From Our 2012 Archives
How Much Caffeine Is in Your Energy Drink?
Study: Caffeine Info Often Misleading or Missing on Energy Drink Labels
By Daniel J. DeNoon
Reviewed by Louise Chang, MD
Oct. 25, 2012 -- How much caffeine is in your energy drink?
Don't count on finding out by reading the product label, a Consumer Reports (CR) investigation finds.
The consumer group tested 27 popular energy drinks. Eleven didn't list the amount of caffeine on the label. Among the 16 products that did, five had more than 20% more caffeine than the label claimed. One had about 70% less.
But all of the products had one thing in common: a lot of caffeine. That raises a red flag for Gayle Williams, CR's deputy health editor.
"The amount of caffeine in these products is worrisome," Williams says. "They tout that they are as safe as coffee, but maybe not. They have a lot more caffeine than an 8-ounce cup of coffee."
That 8-ounce cup of coffee has about 100 milligrams of caffeine, although coffees and teas vary widely in their caffeine content depending on how they are brewed. For example, CR finds that 8 ounces of Starbucks coffee has 165 milligrams of caffeine.
CR says safe limits of caffeine are up to 400 milligrams per day for healthy adults, 200 milligrams a day for pregnant women, and up to 45-85 milligrams per day for children, depending on weight.
Not all of the makers of energy drinks are members of the American Beverage Association, the trade group that represents the soft drink industry. The ABA says its members' energy drink labels do list caffeine amounts.
"As an association, we are setting a leadership example in the energy drink category through our adoption of voluntary policies, including listing total caffeine amounts from all sources on beverage labels," the ABA's response to the CR survey says. "This voluntary policy, along with others covering marketing to children and school sales, is outlined in the ABA Guidance for the Responsible Labeling and Marketing of Energy Drinks, which is available on our web site and has been adopted by The Coca-Cola Company, Dr Pepper Snapple Group, PepsiCo, and Red Bull North America."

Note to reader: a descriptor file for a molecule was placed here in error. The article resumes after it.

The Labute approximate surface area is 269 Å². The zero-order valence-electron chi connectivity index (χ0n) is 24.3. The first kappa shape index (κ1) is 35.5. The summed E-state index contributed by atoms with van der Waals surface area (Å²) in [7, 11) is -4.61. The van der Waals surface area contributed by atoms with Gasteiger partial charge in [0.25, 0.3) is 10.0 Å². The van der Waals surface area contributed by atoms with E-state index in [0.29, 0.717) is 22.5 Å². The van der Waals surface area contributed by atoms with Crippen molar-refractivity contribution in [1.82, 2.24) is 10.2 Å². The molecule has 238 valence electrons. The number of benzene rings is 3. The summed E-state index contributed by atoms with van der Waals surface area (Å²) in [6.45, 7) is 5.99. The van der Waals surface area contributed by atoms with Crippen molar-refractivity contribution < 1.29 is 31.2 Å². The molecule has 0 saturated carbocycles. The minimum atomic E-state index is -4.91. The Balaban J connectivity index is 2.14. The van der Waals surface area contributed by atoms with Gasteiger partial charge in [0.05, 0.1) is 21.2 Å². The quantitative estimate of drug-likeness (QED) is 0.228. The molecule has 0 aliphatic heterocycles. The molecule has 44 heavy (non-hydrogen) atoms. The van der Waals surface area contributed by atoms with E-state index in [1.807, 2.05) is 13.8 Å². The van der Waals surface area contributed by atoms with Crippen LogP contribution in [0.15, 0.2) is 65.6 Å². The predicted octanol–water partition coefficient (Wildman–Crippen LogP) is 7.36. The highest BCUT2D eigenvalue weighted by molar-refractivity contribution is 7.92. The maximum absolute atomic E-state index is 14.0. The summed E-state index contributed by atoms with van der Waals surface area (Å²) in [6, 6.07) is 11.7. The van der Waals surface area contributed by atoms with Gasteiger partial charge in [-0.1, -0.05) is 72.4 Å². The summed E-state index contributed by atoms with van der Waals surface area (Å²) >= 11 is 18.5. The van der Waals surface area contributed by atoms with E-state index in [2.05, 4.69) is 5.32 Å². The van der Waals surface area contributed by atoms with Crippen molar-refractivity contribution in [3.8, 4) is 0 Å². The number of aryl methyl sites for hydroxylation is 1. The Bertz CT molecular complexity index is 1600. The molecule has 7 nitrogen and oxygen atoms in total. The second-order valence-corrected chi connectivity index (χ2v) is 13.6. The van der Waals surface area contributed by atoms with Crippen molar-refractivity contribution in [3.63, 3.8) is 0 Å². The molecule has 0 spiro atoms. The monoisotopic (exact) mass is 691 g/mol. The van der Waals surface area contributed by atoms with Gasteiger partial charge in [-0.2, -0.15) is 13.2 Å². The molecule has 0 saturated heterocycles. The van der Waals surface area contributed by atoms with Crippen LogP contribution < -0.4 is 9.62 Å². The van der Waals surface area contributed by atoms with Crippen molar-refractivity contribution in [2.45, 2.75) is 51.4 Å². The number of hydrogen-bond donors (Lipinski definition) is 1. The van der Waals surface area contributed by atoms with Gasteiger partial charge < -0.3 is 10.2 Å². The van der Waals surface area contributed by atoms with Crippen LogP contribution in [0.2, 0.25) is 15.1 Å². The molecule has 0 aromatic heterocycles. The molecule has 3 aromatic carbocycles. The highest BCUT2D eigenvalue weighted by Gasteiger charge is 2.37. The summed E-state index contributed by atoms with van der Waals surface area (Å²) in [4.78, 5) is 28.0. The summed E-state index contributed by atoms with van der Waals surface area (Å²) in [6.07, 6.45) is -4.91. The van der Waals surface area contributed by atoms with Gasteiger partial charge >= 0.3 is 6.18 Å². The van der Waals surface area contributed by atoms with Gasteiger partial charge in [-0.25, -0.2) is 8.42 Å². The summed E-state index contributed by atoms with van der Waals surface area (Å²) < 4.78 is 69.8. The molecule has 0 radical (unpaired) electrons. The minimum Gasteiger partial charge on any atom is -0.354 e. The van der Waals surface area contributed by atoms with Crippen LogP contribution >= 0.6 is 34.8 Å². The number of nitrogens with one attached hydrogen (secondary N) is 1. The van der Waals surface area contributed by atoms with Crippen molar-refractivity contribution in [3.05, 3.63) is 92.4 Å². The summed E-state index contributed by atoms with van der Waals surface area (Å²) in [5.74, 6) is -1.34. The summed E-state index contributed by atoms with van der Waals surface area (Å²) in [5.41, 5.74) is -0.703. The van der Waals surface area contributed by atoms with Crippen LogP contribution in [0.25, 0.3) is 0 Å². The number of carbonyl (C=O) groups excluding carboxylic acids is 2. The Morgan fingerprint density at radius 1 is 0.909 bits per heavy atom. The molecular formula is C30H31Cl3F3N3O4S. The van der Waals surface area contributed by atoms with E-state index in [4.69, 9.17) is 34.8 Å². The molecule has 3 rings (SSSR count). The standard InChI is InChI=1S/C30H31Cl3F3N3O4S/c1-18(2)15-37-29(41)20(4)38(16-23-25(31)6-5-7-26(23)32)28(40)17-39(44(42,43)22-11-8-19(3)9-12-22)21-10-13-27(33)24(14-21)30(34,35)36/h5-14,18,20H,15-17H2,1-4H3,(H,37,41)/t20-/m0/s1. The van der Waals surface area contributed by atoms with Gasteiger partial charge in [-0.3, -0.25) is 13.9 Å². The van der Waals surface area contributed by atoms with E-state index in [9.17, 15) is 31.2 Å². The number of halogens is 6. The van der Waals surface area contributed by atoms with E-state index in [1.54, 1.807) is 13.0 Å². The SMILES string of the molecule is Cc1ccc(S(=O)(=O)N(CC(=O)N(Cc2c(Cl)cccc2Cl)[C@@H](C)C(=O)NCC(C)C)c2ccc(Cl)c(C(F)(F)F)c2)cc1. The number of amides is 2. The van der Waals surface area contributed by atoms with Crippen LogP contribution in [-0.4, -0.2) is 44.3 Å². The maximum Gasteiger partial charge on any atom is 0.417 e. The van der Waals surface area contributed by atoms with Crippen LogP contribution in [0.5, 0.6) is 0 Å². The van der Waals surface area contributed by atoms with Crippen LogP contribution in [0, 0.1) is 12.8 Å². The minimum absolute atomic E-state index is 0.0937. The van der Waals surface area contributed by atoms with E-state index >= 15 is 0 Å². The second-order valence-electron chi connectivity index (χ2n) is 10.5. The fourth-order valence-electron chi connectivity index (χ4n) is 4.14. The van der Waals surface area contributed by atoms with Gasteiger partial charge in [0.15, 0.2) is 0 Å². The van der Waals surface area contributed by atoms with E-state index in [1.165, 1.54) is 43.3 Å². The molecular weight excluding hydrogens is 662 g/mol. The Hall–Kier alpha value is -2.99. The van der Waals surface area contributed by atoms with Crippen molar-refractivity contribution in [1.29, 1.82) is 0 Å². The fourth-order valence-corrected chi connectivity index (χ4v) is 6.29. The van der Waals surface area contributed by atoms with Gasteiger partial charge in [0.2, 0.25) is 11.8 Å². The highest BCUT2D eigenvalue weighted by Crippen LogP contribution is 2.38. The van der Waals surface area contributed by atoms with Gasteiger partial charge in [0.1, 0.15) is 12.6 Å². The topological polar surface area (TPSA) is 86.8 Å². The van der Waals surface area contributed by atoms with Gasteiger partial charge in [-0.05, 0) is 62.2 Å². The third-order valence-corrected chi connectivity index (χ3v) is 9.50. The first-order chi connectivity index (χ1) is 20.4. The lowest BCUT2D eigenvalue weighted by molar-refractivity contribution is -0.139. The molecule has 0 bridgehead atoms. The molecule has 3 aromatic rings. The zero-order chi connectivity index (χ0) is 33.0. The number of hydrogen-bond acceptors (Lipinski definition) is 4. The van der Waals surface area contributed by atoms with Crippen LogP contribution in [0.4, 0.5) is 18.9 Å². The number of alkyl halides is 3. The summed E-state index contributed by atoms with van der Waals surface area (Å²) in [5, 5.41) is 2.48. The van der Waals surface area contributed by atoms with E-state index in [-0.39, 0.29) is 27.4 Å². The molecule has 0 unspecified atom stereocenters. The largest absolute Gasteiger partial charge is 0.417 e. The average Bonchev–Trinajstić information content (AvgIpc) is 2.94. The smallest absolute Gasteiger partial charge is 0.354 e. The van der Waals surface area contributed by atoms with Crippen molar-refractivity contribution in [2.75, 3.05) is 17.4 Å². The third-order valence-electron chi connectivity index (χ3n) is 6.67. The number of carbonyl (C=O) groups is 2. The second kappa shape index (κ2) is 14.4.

How Much Caffeine?
The consumer group bought three samples of each of the 27 energy drinks and tested them for caffeine. The highest amount per serving was 242 milligrams of caffeine in 5-Hour Energy Extra Strength. The lowest was in 5-Hour Energy Decaf, which despite the name carries 6 milligrams of caffeine per serving.
Here are the results of the CR tests:
Monster Energy, the drink blamed in a lawsuit for the death of a 14-year-old girl and cited in five deaths reported to the FDA, has 92 milligrams of caffeine per 8-ounce serving. That's about mid-range for the energy drinks tested -- but more than the lawsuit alleges the product contains.
"Neither the science nor the facts support the allegations that have been made," Monster Beverage Corp. says in a statement. "Monster reiterates that its products are and have always been safe."
Another thing that worries Williams is that energy drinks are marketed to teens and young adults.
"These drinks are accessible to kids; they are sold in stores near the soft drinks," she says. "And a lot of kids look at these drinks as a healthier alternative to soda. They may think it is better for them than sugary soft drinks."
The study findings appear in the December issue of Consumer Reports.
SOURCES: Gayle Williams, deputy health editor, Consumer Reports. Consumer Reports, December 2012. Medscape: "Caffeine Toxicity." Monster Beverage Corporation.